Ultra marathon record-breaker shares secrets of Pennine Way success

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John Kelly and his support teamImage source, Steve Ashworth
Image caption,
John Kelly (right) and his support team completed the 260-mile run in under 60 hours

Ultra-marathon runner John Kelly recently broke the record for one of Britain's toughest endurance challenges, conquering the punishing 260-mile Pennine Way route in under 60 hours. He says his success is down to years of extreme training, weeks of planning, and one or two Pot Noodles.

There is no prize at the end. There is no novelty cheque or trophy. But being known as the fastest was reward enough for John Kelly, who has just reclaimed his crown as the king of the Pennine Way.

The trail, which runs down the spine of Britain from the Scottish Borders' Kirk Yetholm to Edale in Derbyshire's Peak District, would take an experienced hiker more than two weeks to complete. It took John 58 hours and four minutes.

Between starting on Saturday 15 May and finishing on Monday evening, John says he took "two naps of about 10 minutes each".

It is not the first time John has held the record for the route. He set a new fastest time last summer, beating the previous best that had stood since 1989. A week later, his friend and fellow athlete Damian Hall bettered John's time by more than three hours.

As he recovers from his most recent feat at home in Somerset, he says the Pennine Way first appealed "as a great challenge that could really test the outer limits of what I'm capable of".

"It looked to be an enjoyable route and a great way to explore the new country I was living in," he says.

Image source, Steve Ashworth
Image caption,
Boggy conditions on the North Yorkshire leg of the route were challenging for John

On his latest run he faced hail, rain and strong winds across Yorkshire, with boggy moorland near Britain's highest pub, The Tan Hill Inn in North Yorkshire, proving a challenge. But the views across the Dales made up for the extra effort needed to keep the record in sight, John says.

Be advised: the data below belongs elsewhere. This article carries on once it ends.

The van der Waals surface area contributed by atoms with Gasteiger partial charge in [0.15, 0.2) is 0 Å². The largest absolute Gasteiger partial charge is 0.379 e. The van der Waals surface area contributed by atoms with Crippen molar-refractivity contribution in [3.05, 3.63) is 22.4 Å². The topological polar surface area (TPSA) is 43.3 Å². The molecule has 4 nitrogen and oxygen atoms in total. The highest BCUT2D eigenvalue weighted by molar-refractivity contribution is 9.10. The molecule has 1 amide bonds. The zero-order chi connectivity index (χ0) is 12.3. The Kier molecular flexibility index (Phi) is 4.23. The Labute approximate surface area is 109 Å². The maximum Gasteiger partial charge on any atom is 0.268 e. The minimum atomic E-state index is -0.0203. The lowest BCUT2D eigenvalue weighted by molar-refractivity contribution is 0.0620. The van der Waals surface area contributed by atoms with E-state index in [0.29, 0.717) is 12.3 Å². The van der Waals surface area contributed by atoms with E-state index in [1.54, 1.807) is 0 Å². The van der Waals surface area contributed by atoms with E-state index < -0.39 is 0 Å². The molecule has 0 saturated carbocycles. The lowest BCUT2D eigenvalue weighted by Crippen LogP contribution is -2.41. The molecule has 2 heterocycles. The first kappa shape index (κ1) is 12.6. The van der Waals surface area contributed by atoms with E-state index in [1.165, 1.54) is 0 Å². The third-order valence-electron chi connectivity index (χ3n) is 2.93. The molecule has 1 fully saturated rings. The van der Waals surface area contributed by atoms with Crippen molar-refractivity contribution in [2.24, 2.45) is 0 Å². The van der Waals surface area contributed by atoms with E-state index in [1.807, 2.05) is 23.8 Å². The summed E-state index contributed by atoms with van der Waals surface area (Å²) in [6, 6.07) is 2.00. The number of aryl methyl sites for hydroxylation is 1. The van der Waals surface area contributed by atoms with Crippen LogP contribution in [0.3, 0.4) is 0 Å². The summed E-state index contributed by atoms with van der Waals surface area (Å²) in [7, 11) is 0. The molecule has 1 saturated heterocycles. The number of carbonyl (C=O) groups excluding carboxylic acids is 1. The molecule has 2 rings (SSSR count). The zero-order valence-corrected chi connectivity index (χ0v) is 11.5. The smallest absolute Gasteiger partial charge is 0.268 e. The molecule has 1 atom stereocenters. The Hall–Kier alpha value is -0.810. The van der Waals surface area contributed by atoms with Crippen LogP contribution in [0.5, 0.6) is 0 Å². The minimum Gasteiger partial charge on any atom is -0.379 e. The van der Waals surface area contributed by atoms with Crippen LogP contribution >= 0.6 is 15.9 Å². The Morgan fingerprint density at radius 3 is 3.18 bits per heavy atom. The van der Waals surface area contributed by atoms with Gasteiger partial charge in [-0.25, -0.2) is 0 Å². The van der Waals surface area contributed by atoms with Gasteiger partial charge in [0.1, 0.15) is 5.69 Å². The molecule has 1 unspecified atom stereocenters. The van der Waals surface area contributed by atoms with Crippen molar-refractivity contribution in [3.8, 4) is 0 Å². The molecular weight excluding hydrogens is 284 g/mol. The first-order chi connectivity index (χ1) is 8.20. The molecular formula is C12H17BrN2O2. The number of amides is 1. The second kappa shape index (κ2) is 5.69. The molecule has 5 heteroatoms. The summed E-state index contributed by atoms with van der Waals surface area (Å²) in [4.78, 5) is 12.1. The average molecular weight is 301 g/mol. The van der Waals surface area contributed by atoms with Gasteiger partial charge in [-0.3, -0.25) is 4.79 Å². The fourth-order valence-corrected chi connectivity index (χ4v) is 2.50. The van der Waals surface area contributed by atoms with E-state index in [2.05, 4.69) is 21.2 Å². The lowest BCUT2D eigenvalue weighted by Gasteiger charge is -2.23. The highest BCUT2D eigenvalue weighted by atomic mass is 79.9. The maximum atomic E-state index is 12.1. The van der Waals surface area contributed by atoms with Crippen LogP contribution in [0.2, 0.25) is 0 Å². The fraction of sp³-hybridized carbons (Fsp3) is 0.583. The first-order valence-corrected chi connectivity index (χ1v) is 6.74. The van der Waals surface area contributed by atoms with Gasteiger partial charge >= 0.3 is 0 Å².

"You get to some just absolutely beautiful parts of the country with gorgeous views and a good variety in the landscape. It's something that for me is not like anything I've experienced in the US where I grew up."

Stopping for just a few minutes at a time to take on calories, John said he fuelled himself with junk food, including Pot Noodles and rice pudding. During a race he eats "whatever he can get down", giving his body the salt and protein it craves.

"It's a lot of what you'd expect from most sports nutrition products where it's quite carb-heavy, a lot of sugar," he says.

Image source, Steve Ashworth
Image caption,
Pot Noodles, burgers and rice pudding were on the menu for John as he tried to consume enough calories

Despite his planning, he said he felt "pretty bad" towards the end of the challenge and started to go into a "dream state" from of a lack of energy. Some ultra-runners can hallucinate as their bodies crave sugar, oxygen or sleep.

"One of my support runners had bright yellow shoes so I fixated on following them across whatever ground he took me across," John says.

John's previous experiences have equipped him for the Pennine Way. He was the last person to complete the Barkley Marathons - a 100-mile looped race that needs to be completed in 60 hours. It has an elevation equivalent to climbing up and down Mount Everest twice.

The race, which takes place in John's home state of Tennessee, is widely known as one of the toughest in the world with just 15 runners having completed it in 34 years.

His training is similar to that of a marathon runner but with an "enormous" amount of planning, including checkpoints, a support team and clothing for whatever the weather throws at him.

Image source, Steve Ashworth
Image caption,
John Kelly finished the route in under 60 hours, running through the night and on little sleep to beat the previous record

Having broken the Pennine Way record by some three hours this year, John says he is "content" with the time. For him it is less about holding the record but pushing himself to the limit of what he can physically and mentally do.

"If Damian goes back out or someone else goes out and breaks it, then that's great and I'm glad I can be part of that progression," he says.

He will recover at home but is already planning other races for this year, providing he is injury-free and can catch up on his sleep.

"That first night, I rarely get a full night's sleep. Your body is still pretty hopped up on adrenaline and everything is aching," he says.

"That second night is usually when I'm just out cold and sleep for like 12 hours without moving a muscle."

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